The first issue of The Town Line was published on March 15, 1989.
The brain child of China residents Gary and Trish Newcomb, the newspaper’s goal was to bring neighbors and their respective towns closer together through better communications.
Area towns and their residents had gone through some turbulent times during the mid-’80s when much animosity had grown to epidemic proportions. Gary and Trish figured that if people really knew what their neighbors were doing, they would better understand each other.
Although the original mission statement for The Town Line has been lost, its general meaning is how the newspaper got its name. Gary and Trish believed that if everyone was more open in their communications, they could all become better neighbors, and asked people to take their discussions, differences and ideas, and meet at “the town line.”
Preparing that first issue was a monumental task. First there was equipment to purchase, acquaint themselves with computers and their programs, find a printing company, and then arrange a distribution system.
Once the first issue hit the streets, Gary said, “How will we ever put out another issue?” He thought he had used up all possible material in that first issue. Well, miracles happen, and now, 30 years later, The Town Line newspaper celebrates the publication of 1,450 issues to date.
Gary and Trish nurtured the newspaper for the first nine years, until, thinking they had taken the paper as far as they could, put it up for sale in 1997. The final issue under the guidance of the Newcombs came on December 20, 1997.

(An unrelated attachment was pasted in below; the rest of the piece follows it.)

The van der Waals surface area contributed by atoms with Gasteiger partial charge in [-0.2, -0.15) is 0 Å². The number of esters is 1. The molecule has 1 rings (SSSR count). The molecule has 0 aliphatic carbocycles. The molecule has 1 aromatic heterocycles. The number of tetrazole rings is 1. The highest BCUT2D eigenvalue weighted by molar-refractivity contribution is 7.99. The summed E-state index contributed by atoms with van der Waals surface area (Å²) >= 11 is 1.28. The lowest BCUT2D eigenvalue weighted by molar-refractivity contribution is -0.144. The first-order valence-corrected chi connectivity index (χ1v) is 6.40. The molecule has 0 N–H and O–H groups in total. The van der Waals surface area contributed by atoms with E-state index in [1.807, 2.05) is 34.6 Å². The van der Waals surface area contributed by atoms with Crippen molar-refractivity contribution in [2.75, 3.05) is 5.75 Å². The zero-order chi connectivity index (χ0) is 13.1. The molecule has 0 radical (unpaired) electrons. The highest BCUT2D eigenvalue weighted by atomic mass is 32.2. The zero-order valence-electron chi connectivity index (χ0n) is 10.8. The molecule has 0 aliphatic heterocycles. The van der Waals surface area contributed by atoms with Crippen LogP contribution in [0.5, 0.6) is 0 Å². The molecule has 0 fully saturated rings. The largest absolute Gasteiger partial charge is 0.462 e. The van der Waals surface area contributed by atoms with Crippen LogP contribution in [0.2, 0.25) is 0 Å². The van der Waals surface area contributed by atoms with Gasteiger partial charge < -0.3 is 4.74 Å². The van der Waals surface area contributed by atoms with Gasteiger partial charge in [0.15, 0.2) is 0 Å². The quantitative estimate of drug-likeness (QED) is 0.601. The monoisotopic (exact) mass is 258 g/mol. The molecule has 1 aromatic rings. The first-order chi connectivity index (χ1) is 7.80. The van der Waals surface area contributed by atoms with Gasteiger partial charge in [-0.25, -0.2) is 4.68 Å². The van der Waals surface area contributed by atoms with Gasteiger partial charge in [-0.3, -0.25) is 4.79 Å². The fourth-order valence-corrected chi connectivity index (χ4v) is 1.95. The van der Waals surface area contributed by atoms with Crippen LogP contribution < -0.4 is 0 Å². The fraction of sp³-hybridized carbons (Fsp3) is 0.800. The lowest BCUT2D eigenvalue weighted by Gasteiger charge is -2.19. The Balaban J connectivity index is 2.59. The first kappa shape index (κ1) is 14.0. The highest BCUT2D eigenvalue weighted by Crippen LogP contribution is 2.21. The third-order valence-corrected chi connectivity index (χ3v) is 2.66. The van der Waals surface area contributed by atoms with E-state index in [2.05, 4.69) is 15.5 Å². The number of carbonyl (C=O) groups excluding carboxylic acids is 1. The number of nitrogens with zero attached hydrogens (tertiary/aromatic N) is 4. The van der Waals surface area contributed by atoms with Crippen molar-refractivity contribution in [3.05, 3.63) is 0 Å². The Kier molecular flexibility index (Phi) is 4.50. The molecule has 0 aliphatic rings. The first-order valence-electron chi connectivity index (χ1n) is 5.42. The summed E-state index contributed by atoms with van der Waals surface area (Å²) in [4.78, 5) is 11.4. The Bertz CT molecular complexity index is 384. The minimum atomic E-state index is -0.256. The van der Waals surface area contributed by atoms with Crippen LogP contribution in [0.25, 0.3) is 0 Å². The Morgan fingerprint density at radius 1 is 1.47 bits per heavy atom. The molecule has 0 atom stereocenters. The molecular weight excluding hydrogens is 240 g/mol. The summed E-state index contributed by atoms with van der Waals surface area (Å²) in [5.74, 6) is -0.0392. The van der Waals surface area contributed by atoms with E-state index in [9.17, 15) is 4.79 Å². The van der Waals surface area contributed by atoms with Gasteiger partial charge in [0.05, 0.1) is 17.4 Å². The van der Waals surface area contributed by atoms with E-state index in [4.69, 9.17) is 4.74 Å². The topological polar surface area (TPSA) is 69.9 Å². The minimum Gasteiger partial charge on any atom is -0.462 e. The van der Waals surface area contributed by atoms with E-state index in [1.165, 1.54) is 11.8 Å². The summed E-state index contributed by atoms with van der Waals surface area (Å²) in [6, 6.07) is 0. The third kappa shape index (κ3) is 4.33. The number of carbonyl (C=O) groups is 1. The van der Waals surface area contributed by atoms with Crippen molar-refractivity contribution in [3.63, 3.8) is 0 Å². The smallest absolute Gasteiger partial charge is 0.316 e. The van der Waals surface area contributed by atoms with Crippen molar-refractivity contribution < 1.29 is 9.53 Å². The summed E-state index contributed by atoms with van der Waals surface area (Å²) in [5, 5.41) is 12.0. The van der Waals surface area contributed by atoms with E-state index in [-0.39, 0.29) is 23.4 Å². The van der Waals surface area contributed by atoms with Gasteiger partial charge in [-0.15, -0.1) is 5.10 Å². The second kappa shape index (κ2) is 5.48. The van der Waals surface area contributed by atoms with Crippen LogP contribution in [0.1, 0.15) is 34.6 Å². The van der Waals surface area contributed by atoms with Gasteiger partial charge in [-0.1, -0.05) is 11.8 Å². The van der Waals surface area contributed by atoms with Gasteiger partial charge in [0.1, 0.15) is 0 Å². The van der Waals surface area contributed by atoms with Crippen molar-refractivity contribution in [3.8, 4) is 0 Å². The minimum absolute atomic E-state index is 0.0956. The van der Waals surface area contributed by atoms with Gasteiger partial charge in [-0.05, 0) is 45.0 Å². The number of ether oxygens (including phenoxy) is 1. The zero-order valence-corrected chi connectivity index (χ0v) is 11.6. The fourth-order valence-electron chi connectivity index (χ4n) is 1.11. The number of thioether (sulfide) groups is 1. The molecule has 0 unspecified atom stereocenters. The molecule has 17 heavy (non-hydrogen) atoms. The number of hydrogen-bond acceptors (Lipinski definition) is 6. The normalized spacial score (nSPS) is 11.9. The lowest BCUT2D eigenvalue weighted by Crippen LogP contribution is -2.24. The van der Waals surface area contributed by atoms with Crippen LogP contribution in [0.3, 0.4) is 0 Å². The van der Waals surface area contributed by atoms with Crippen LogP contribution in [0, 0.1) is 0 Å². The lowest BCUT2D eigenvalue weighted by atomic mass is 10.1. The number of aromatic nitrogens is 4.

The original staff consisted of three people. The first issue denotes the Newcombs as both publishers and editors. Trish was advertising director and Gary took care of the graphic designs. Julie Dermott was administrative assistant.
As time passed, and the newspaper grew, additional staff members were needed to accomplish the work. On May 16, 1990, Susan Cottle became the first editor other than the Newcombs. She would continue in that capacity until the end of 1991. Joe Lupsha and Fred Davis each served as assistant editor during this period.
On January 6, 1992, Lea Davis was named the second editor in the paper’s brief history. Lea would continue as editor and eventually as managing editor until May 14, 2004, the longest tenured editor in the history of the paper at the time.
During her time, the paper went through a series of setbacks due to changes in ownership. After the Newcombs closed the paper at the end of 1997 for a lack of a buyer, Dennis Keller came on the scene and purchased the assets. The paper reopened its doors on January 31, 1998.
The paper would continue on its normal path until July 3, 1998, when it became a bi-weekly (once every two weeks) due to economic hardships. Keller would eventually close the doors on October 10, 1998.
That’s when the paper’s future took an unexpected turn for the better. A small group of former staff and some interested community members worked through the winter of 1999, formed a new plan and incorporated the publication as a 501 (c)(3) nonprofit private foundation.
Spearheaded by Joann Austin, Faith Ames, the late John Robie, staff members Lea Davis, Sandy Keller and Roland Hallee, all of whom donated their time, the groundwork was ready to continue towards re-opening the paper. At this point, a great amount of gratitude is bestowed upon the late Faith Ames, who personally financed the initial few issues upon the return of the publication, until sufficient revenues enabled The Town Line to sustain itself.
On March 6, 1999, The Town Line re-emerged as the voice of these small central Maine towns. Through great community support, both from businesses and small grants from the towns, The Town Line firmly planted itself back on the path to recovery.
The Town Line is now a nonprofit organization with a board of directors as overseers. Forever striving to improve the quality of its offerings, The Town Line is constantly seeking new, tax deductible, memberships to the organization. Similar to public radio and television, The Town Line accepts memberships and monetary contributions and donations.